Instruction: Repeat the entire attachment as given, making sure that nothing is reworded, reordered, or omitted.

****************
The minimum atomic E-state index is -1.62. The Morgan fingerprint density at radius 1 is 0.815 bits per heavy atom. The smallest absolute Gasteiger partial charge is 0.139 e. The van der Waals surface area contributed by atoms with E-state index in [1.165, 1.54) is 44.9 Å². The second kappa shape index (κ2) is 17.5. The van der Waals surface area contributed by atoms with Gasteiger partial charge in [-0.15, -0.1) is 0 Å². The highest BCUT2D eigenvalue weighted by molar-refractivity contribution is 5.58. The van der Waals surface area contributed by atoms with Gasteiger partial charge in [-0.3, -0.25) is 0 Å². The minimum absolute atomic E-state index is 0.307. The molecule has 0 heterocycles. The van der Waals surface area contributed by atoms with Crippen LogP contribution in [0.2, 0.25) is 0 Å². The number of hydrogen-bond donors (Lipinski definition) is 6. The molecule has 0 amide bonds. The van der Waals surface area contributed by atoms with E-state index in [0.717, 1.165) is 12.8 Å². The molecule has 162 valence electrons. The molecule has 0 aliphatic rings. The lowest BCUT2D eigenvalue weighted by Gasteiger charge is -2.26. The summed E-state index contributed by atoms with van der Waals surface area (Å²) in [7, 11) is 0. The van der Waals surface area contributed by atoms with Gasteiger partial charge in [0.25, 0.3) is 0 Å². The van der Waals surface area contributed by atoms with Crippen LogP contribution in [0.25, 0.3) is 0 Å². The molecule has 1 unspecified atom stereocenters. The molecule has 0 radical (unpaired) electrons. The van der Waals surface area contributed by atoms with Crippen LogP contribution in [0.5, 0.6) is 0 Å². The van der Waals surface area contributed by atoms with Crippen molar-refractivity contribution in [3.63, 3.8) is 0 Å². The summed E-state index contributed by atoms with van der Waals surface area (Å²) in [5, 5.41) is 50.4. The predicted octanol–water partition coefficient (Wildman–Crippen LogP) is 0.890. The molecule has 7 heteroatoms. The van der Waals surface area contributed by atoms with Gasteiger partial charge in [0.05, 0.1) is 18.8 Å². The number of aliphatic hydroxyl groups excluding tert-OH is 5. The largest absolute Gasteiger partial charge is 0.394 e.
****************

The minimum atomic E-state index is -1.62. The Morgan fingerprint density at radius 1 is 0.815 bits per heavy atom. The smallest absolute Gasteiger partial charge is 0.139 e. The van der Waals surface area contributed by atoms with E-state index in [1.165, 1.54) is 44.9 Å². The second kappa shape index (κ2) is 17.5. The van der Waals surface area contributed by atoms with Gasteiger partial charge in [-0.15, -0.1) is 0 Å². The highest BCUT2D eigenvalue weighted by molar-refractivity contribution is 5.58. The van der Waals surface area contributed by atoms with Gasteiger partial charge in [-0.3, -0.25) is 0 Å². The minimum absolute atomic E-state index is 0.307. The molecule has 0 heterocycles. The van der Waals surface area contributed by atoms with Crippen LogP contribution in [0.2, 0.25) is 0 Å². The number of hydrogen-bond donors (Lipinski definition) is 6. The molecule has 0 amide bonds. The van der Waals surface area contributed by atoms with E-state index in [0.717, 1.165) is 12.8 Å². The molecule has 162 valence electrons. The molecule has 0 aliphatic rings. The lowest BCUT2D eigenvalue weighted by Gasteiger charge is -2.26. The summed E-state index contributed by atoms with van der Waals surface area (Å²) in [7, 11) is 0. The van der Waals surface area contributed by atoms with Gasteiger partial charge in [0.25, 0.3) is 0 Å². The van der Waals surface area contributed by atoms with Crippen LogP contribution in [0.25, 0.3) is 0 Å². The molecule has 1 unspecified atom stereocenters. The molecule has 0 radical (unpaired) electrons. The van der Waals surface area contributed by atoms with Crippen LogP contribution in [0.5, 0.6) is 0 Å². The van der Waals surface area contributed by atoms with Crippen molar-refractivity contribution in [3.63, 3.8) is 0 Å². The summed E-state index contributed by atoms with van der Waals surface area (Å²) in [5, 5.41) is 50.4. The predicted octanol–water partition coefficient (Wildman–Crippen LogP) is 0.890. The molecule has 7 heteroatoms. The van der Waals surface area contributed by atoms with Gasteiger partial charge in [0.05, 0.1) is 18.8 Å². The number of aliphatic hydroxyl groups excluding tert-OH is 5. The largest absolute Gasteiger partial charge is 0.394 e.